Statistical Analysis
Pooled RRs with corresponding 95% CIs were calculated to evaluate the strength of relationship between body size and AMD incidence. Heterogeneity of effect sizes in the overall aggregations was assessed using Cochran Q test and I2 statistic, which denotes the proportion of between-study heterogeneity. The RRs were pooled using the random-effects model when the P value for heterogeneity was lower than 0.1 or I2 values were greater than 50%; otherwise, fixed-effects model was used to compute summary effect. Stratified analyses were performed to investigate the effect of AMD subtypes, BMI and AMD ascertainments, duration of follow-up, source country, AMD classification criteria, and smoking status on the relationship between body size and AMD. Dose–response meta-analysis was performed by the method described by Greenland and Longnecker20 and Orsini et al.21 to evaluate a potential trend between BMI levels and AMD risk. The estimated midpoint of each BMI category was utilized if mean or median was not reported in the study. The open-ended categories were assumed to have the same width as their adjacent categories. Because the references of exposure were different across studies, we used centered dose levels (each nonreference dose minus the reference dose within a study) for summarizing dose–response relation.22 In this two-stage analysis, we first estimated restricted cubic spline model with three knots in settled percentiles (25%, 50%, and 75%) of the distribution, assuming the fixed-effects model. Then, the GLST command with the generalized least-squares regression, which required the mid values of BMI in each category, the number of patients and participants, and logarithms of RRs with 95% CIs, was used to carry out the dose–response meta-analysis. P value for nonlinearity was calculated by testing the null hypothesis that the regression coefficients of the second-order spline transformations were equal to zero. Sensitivity analyses were performed by removing one study at a time and recalculating the pooled RR estimates for the remaining studies to evaluate whether the results were robust. Also, to ensure the robustness of the dose–response meta-analysis to different value assignment methods for the open-ended category in each study, we performed sensitivity analysis by assuming the width of open-ended categories to be 1.2, 1.5, and 2.0 times that of adjacent categories. This range of values is broad enough that the robustness of the results of this sensitivity analysis provides convincing evidence for the dose–response relationship. Publication bias was tested by the combination of a funnel plot–based method and use of Begg's test and Egger's test to estimate the number of missing studies and to calculate a corrected RR as if these studies had been present.23,24 All analyses were performed with STATA version 12.0 (Stata Corp., College Station, TX, USA). A 2-tailed P value of less than 0.05 was considered statistically significant.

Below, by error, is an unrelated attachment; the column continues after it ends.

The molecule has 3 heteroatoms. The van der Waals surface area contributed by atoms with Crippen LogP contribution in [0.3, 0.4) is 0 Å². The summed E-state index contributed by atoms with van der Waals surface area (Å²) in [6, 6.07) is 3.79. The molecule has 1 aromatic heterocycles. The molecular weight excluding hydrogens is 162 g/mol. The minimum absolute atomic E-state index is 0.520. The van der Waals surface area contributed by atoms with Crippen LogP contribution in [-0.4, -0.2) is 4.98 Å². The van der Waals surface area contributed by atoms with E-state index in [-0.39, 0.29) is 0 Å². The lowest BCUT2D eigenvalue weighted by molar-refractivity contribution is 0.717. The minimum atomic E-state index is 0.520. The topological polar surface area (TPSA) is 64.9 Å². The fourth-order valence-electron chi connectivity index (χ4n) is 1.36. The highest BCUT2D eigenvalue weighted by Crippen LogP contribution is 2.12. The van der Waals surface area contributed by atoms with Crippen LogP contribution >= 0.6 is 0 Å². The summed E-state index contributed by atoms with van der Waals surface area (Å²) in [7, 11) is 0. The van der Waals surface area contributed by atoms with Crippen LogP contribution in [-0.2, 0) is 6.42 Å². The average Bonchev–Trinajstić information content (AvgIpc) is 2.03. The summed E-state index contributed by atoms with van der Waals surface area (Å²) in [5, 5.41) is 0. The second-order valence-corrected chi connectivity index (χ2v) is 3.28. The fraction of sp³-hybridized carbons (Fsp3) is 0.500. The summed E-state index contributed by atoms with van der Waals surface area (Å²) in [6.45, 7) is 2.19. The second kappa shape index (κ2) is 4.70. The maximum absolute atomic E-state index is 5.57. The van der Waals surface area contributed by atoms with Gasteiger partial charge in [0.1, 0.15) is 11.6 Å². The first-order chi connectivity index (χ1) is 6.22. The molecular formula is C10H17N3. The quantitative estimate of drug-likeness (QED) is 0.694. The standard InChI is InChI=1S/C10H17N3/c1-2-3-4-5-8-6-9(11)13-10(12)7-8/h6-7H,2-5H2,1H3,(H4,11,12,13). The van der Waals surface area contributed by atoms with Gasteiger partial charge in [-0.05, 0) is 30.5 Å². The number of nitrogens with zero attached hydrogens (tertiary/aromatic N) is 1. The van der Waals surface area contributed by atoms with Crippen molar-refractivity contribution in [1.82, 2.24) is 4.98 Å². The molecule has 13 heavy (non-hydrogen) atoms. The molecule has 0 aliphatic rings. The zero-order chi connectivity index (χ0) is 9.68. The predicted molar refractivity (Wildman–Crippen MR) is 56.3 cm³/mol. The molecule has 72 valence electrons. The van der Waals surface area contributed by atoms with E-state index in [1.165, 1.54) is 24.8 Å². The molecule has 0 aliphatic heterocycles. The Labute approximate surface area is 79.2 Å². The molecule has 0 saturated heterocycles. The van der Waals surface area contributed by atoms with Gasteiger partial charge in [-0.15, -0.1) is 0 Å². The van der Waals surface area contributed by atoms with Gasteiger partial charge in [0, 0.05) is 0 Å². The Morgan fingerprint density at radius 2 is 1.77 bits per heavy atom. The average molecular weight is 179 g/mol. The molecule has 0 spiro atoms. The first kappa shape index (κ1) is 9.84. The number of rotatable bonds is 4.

Results
Search Results
Our initial search yielded 2463 potentially relevant abstracts (337 from MEDLINE, 319 from EMBASE, 1804 from ISI Web of Science, and 3 from manual screen of reference lists). After removing duplicates and screening titles and abstracts, 105 studies were retrieved for full text review. Of these, 98 articles were excluded for reasons shown in Figure 1. The remaining 7 articles met the inclusion criteria and were included in the meta-analysis.13,14,16,2528 
Figure 1
 
Flow diagram of the study selection. BMI, body mass index; AMD, age-related macular degeneration.
Figure 1
 
Flow diagram of the study selection. BMI, body mass index; AMD, age-related macular degeneration.
Study Characteristics
The main characteristics of the included studies are summarized in Table 1. The study samples varied between 261 and 21,121, and the total number of participants was 31,151 with 1613 reported AMD outcomes. The United States contributed the majority of included studies (5 studies), and the remaining studies were conducted in Denmark (1 study) and Australia (1 study). Five studies comprised both sexes, one consisted entirely of men, and one included only women. There were five population-based studies whereas one study consisted of volunteers. Duration of follow-up ranged from a length of 4 to 14.6 years. Age-related macular degeneration was ascertained based on fundus photographs in six studies, and one study relied on review of medical records. Anthropometric factors were all measured by a trained examiner except for one study using self-reported body size data. All of the studies adjusted for age, and other adjustment factors included sex (six studies), smoking status (five studies), intake of carotenoid and vitamin such as vitamin C and vitamin E (three studies), family history of AMD (two studies), education (two studies), and so on. All studies were of high methodologic quality, with a score range from 6 to 9 stars. 
Table 1
 
Characteristics of Studies Included in This Meta-Analysis
Table 1
 
Characteristics of Studies Included in This Meta-Analysis
Overweight and AMD Subtypes